The sport of kokpar is like blood-drenched polo, with a headless goat as the ball. And even as Kazakhstan tries to forge a modern, high-tech identity for itself, this age-old game is being pushed as a defining part of its culture. By Will Boast
The most decorated athlete in all of Kazakhstan is a five-year-old Mongolian horse named Lazer. Born wild on the steppe, he lacks the lean grace of a thoroughbred or an Arabian. Except for his large head and broad front haunches, he is small enough to be mistaken for a pony. His coat is a dusty black, tinged with rust, and his unkempt mane hangs punkishly over his eyes. Short-legged, small-eared, with aloof, walnut eyes, he might be any one of the hundreds of thousands, if not millions, of horses ranging over the grasslands of this enormous, wide-open country.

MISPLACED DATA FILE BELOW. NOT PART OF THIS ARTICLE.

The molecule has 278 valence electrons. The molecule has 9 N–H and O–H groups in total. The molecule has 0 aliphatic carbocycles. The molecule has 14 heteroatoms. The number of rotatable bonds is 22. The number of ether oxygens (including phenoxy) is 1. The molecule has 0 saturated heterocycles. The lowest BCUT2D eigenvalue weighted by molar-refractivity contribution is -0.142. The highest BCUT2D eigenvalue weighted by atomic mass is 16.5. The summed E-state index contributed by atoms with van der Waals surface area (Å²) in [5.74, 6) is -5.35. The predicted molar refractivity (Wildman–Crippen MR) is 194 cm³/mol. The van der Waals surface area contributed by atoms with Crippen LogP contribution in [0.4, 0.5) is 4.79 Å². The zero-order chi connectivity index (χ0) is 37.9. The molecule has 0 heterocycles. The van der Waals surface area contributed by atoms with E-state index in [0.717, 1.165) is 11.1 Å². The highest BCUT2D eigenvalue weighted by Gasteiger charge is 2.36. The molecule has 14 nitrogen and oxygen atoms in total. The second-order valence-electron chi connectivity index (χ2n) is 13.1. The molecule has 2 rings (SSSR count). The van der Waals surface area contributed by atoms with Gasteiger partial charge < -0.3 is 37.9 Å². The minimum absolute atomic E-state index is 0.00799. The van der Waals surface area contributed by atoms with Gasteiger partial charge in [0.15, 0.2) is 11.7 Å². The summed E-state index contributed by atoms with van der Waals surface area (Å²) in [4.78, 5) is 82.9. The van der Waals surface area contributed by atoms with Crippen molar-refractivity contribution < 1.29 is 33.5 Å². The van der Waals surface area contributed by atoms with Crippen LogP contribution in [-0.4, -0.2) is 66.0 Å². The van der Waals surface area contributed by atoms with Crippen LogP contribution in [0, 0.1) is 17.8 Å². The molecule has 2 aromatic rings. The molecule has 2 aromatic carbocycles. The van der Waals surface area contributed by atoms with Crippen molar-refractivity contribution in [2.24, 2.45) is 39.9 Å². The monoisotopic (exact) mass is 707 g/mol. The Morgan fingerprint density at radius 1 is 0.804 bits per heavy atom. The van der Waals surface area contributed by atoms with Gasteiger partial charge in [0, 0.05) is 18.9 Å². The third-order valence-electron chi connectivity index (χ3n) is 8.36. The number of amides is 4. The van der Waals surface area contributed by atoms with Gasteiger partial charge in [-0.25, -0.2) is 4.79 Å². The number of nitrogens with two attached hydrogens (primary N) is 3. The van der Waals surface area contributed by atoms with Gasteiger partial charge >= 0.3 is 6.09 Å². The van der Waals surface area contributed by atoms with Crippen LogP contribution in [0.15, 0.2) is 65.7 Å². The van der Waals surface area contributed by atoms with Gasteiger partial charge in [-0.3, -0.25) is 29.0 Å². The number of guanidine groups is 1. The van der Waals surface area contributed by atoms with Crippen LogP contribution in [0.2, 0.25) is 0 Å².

In the ancient nomadic game known as kokpar (roughly, “goat-grabbing”), Lazer is a champion many times over, with eight Kazakh National Games and two Central Asian Games titles to his name. Kokpar’s premise is simple: two teams take to a chalked-out 200-metre field to compete over a headless, freshly slaughtered goat, wrestling control back and forth in an attempt to score by flinging it into the opponent’s goal. Lazer has been trained for the game from an early age, learning to evade or dig in against much larger defensive horses. In fierce face-offs and chaotic scrums, it’s often a wonder that Lazer’s rider – a thickset, windbeaten man named Abdijaparov Abugali – can even hold on, let alone swing his body down Lazer’s flank in a headfirst lunge for the trampled goat carcass around which the horses stamp and circle.